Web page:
When I realised Whismur was a Pokémon that can block sound, I wondered what happened if it interacted with the singing Jigglypuff in the anime. Turns out that the anime got that covered, but I didn’t watch the episode. I am assuming that Jigglypuff was OK with its awakened state while singing, but it slept for some other reason, making Jigglypuff disappointed in the end.
Loudred and Exploud are more overt about their capacity for loud noise. With a large mouth to shout with and sound output organs (speaker ears for Loudred and pipes for Exploud) to, well, output sound, they are capable of destroying things with the sound they emit. They also have other channels in which the sound would be released, mainly from the two speakers for Loudred, and any other openings for Exploud. It goes without saying that Exploud can create louder sounds than Loudred, who needs to stamp the ground to amplify the impact. It seems that Loudred could be unable to hear for a while after it exerts too much noise, while Exploud didn’t seem to have this handicap (not that we know of, at least). Applying sound as a weapon in battle can be deadly since it affects everybody, even the trainer, so owners would likely need to be prepared for such a situation.
With sound as their main theme, Soundproof was also introduced to make them essentially the master of the sound, by making them able to use lots of it while gaining immunity to them. To make this ability worthwhile, some moves become sound-based, such as Perish Song and Roar. Because the moves don’t provide an advantage beyond potentially being blocked by this ability, they were undesirable moves to have, that is, until Generation 6 where they have a much more useful function: bypass Substitute. It made sound-based moves quite deadly for being unblockable without Soundproof or type immunities. It would’ve been a boon for this family, but they have a much more useful ability to take advantage of this: Scrappy. (Note: Whismur has Rattled instead)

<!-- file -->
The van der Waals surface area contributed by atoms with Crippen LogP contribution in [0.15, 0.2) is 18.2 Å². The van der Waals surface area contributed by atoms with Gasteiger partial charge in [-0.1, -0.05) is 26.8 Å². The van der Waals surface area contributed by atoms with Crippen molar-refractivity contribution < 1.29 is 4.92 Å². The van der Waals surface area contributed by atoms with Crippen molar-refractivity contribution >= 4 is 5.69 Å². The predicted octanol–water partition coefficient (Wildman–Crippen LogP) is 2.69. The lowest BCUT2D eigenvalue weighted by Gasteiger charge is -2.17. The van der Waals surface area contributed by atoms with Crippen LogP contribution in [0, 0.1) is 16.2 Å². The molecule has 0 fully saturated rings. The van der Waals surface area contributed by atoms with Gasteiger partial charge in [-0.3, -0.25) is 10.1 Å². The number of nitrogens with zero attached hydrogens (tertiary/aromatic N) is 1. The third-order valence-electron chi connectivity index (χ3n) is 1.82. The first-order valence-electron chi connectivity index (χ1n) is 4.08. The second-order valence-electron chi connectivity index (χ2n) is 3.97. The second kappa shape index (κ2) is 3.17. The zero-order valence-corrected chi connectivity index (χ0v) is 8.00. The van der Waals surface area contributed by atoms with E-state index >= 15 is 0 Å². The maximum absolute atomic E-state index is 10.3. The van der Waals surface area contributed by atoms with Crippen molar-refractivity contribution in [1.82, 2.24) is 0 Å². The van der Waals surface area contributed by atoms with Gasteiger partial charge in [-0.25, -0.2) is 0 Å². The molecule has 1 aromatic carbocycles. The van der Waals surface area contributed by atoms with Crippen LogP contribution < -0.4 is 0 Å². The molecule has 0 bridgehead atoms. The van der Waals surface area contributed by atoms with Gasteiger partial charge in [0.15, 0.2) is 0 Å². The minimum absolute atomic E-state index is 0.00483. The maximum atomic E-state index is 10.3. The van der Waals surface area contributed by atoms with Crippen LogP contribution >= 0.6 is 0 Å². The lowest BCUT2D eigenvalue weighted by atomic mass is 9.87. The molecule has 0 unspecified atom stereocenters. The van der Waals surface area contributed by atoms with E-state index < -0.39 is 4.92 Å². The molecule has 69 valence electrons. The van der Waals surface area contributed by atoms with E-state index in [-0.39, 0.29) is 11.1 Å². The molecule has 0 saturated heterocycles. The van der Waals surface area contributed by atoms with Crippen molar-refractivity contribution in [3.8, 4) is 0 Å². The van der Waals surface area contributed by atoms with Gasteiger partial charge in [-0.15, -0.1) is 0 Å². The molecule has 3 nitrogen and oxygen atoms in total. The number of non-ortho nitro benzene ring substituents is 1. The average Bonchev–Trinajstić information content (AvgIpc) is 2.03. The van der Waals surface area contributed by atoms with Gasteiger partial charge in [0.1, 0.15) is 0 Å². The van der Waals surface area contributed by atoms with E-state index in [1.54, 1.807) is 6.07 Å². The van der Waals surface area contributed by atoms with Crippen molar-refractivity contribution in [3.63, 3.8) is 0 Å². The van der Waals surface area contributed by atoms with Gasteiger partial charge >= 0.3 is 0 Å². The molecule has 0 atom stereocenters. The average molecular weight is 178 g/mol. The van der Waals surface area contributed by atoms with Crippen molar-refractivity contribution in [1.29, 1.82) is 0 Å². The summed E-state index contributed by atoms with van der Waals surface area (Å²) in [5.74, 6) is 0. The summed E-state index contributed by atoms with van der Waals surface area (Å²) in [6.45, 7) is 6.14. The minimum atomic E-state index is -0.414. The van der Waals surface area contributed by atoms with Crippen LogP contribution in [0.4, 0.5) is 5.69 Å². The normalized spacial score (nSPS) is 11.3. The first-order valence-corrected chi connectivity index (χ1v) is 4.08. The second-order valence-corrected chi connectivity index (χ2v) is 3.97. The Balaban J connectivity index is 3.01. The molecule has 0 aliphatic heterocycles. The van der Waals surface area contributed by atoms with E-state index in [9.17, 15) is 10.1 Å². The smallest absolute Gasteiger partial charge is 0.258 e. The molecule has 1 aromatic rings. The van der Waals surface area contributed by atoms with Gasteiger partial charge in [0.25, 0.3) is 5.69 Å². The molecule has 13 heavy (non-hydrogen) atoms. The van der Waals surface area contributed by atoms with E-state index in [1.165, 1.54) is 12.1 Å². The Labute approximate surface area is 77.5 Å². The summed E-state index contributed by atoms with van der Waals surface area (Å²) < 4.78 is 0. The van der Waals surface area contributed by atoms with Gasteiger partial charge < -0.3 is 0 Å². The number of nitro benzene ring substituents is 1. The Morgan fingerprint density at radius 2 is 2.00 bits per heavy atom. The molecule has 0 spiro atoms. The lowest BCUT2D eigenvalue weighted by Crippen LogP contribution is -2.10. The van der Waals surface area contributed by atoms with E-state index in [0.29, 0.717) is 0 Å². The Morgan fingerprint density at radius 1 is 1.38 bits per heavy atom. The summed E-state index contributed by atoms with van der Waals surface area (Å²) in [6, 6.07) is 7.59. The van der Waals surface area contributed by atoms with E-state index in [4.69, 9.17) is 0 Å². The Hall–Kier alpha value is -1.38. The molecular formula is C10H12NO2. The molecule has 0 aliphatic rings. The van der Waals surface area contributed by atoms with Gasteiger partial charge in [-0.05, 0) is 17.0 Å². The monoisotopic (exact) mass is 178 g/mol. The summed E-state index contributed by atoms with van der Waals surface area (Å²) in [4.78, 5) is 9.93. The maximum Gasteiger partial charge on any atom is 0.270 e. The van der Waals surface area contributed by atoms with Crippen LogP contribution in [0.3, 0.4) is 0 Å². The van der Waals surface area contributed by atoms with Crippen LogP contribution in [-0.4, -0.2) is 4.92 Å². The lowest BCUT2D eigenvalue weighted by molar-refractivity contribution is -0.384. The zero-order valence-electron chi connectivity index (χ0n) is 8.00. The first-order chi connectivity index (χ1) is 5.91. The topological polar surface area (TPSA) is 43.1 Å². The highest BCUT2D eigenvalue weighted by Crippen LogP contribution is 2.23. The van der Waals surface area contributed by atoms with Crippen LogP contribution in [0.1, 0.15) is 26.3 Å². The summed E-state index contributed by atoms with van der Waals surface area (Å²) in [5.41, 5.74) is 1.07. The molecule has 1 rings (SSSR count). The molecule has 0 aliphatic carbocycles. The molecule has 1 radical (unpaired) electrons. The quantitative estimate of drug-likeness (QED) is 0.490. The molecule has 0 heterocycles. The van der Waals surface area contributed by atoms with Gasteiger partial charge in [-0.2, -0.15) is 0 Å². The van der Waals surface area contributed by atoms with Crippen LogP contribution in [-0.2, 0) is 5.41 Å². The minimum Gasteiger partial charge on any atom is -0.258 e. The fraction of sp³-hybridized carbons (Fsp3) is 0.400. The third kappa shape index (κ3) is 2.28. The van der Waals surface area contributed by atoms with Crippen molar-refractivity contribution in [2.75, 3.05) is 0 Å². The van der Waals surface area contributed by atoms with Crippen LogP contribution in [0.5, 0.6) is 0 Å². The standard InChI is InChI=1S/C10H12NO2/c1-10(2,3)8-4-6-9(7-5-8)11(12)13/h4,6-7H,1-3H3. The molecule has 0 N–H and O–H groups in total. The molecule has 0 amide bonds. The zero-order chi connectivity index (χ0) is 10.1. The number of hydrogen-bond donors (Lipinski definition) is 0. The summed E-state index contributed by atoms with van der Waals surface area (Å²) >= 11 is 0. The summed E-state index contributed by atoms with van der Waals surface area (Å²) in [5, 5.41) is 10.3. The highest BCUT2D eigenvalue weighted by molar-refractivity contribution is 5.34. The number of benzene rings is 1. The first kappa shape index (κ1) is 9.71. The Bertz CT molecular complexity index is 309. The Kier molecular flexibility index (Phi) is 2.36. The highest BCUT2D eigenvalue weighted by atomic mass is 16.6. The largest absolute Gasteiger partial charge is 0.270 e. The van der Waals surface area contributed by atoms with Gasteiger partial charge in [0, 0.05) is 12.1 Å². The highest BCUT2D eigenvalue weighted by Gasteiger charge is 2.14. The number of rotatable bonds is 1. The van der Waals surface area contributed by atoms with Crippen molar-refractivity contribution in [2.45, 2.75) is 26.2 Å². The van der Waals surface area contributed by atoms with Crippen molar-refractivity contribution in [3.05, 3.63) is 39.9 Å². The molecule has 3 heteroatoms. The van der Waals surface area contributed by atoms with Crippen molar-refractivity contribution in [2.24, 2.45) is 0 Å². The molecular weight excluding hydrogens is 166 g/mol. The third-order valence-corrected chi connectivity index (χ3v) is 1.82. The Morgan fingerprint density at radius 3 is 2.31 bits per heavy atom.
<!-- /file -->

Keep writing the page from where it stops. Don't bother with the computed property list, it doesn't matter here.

It is easy to understand how Scrappy plays into the theme of sound. Any sound will transmit through anything, and not even spirits will be immune to them. In some cultures, loud sounds are encouraged to ward off spirits. What makes Scrappy hugely beneficial for Exploud is not only for the Normal STAB, but also one of the strongest moves in the game: Boomburst. This powerful attack has a Base Power of 140 and has the range of Earthquake, making it so powerful one wonders why it didn’t have many drawbacks. This allows Exploud to blast anything with that move, and for those that resist it, it has other moves to deter them, between Fire Blast, Surf and Focus Blast. This game-changing move makes Exploud a force to be reckoned with.